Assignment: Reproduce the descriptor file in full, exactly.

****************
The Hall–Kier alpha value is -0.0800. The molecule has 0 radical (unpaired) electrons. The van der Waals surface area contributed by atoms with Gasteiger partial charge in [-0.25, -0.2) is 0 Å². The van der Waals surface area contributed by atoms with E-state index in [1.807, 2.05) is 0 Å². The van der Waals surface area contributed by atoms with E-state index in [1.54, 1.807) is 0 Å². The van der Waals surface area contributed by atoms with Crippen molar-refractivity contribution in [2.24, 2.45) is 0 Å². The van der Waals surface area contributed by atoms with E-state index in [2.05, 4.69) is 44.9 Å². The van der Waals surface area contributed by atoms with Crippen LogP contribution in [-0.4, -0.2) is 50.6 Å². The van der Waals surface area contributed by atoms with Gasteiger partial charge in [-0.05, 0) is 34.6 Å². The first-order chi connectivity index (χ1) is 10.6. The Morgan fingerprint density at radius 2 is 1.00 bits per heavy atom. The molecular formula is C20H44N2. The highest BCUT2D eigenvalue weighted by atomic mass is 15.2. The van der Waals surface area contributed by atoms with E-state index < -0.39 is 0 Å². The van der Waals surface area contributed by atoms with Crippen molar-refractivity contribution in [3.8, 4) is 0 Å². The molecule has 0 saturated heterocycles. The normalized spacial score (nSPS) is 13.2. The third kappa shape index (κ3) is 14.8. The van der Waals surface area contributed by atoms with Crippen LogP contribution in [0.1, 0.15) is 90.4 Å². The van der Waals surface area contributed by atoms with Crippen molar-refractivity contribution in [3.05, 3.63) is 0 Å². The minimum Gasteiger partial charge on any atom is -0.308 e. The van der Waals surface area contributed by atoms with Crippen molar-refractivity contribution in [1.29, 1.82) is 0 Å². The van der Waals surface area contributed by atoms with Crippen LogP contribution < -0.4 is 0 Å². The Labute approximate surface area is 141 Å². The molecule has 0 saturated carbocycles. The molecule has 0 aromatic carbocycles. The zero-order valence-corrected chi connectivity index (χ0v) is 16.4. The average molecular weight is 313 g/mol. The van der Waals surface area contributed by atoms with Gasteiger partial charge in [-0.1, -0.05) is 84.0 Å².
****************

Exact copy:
The Hall–Kier alpha value is -0.0800. The molecule has 0 radical (unpaired) electrons. The van der Waals surface area contributed by atoms with Gasteiger partial charge in [-0.25, -0.2) is 0 Å². The van der Waals surface area contributed by atoms with E-state index in [1.807, 2.05) is 0 Å². The van der Waals surface area contributed by atoms with E-state index in [1.54, 1.807) is 0 Å². The van der Waals surface area contributed by atoms with Crippen molar-refractivity contribution in [2.24, 2.45) is 0 Å². The van der Waals surface area contributed by atoms with E-state index in [2.05, 4.69) is 44.9 Å². The van der Waals surface area contributed by atoms with Crippen LogP contribution in [-0.4, -0.2) is 50.6 Å². The van der Waals surface area contributed by atoms with Gasteiger partial charge in [-0.05, 0) is 34.6 Å². The first-order chi connectivity index (χ1) is 10.6. The Morgan fingerprint density at radius 2 is 1.00 bits per heavy atom. The molecular formula is C20H44N2. The highest BCUT2D eigenvalue weighted by atomic mass is 15.2. The van der Waals surface area contributed by atoms with E-state index < -0.39 is 0 Å². The van der Waals surface area contributed by atoms with Crippen molar-refractivity contribution in [3.8, 4) is 0 Å². The molecule has 0 saturated heterocycles. The normalized spacial score (nSPS) is 13.2. The third kappa shape index (κ3) is 14.8. The van der Waals surface area contributed by atoms with Crippen LogP contribution in [0.1, 0.15) is 90.4 Å². The van der Waals surface area contributed by atoms with Crippen molar-refractivity contribution in [3.05, 3.63) is 0 Å². The minimum Gasteiger partial charge on any atom is -0.308 e. The van der Waals surface area contributed by atoms with Crippen molar-refractivity contribution in [1.29, 1.82) is 0 Å². The van der Waals surface area contributed by atoms with Crippen LogP contribution < -0.4 is 0 Å². The Labute approximate surface area is 141 Å². The molecule has 0 saturated carbocycles. The molecule has 0 aromatic carbocycles. The zero-order valence-corrected chi connectivity index (χ0v) is 16.4. The average molecular weight is 313 g/mol. The van der Waals surface area contributed by atoms with Gasteiger partial charge in [-0.1, -0.05) is 84.0 Å².